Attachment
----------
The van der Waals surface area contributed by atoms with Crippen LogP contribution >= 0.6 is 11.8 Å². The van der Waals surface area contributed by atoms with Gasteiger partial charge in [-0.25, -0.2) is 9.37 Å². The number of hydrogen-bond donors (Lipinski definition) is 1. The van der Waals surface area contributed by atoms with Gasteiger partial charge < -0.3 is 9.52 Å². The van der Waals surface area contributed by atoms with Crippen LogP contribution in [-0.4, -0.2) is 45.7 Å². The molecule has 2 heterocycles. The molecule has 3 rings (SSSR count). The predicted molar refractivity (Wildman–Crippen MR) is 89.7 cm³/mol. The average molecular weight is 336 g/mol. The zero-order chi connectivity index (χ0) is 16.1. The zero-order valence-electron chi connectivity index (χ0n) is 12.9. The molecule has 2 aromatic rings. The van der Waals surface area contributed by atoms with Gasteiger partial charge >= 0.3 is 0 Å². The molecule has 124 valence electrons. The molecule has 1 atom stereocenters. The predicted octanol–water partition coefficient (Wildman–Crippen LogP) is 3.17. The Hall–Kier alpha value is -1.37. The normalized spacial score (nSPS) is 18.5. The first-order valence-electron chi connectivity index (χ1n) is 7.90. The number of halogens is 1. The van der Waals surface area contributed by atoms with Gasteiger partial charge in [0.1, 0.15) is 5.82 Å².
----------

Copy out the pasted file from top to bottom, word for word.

The van der Waals surface area contributed by atoms with Crippen LogP contribution >= 0.6 is 11.8 Å². The van der Waals surface area contributed by atoms with Gasteiger partial charge in [-0.25, -0.2) is 9.37 Å². The number of hydrogen-bond donors (Lipinski definition) is 1. The van der Waals surface area contributed by atoms with Gasteiger partial charge < -0.3 is 9.52 Å². The van der Waals surface area contributed by atoms with Crippen LogP contribution in [-0.4, -0.2) is 45.7 Å². The molecule has 2 heterocycles. The molecule has 3 rings (SSSR count). The predicted molar refractivity (Wildman–Crippen MR) is 89.7 cm³/mol. The average molecular weight is 336 g/mol. The zero-order chi connectivity index (χ0) is 16.1. The zero-order valence-electron chi connectivity index (χ0n) is 12.9. The molecule has 2 aromatic rings. The van der Waals surface area contributed by atoms with Gasteiger partial charge >= 0.3 is 0 Å². The molecule has 124 valence electrons. The molecule has 1 atom stereocenters. The predicted octanol–water partition coefficient (Wildman–Crippen LogP) is 3.17. The Hall–Kier alpha value is -1.37. The normalized spacial score (nSPS) is 18.5. The first-order valence-electron chi connectivity index (χ1n) is 7.90. The number of halogens is 1. The van der Waals surface area contributed by atoms with Gasteiger partial charge in [0.1, 0.15) is 5.82 Å².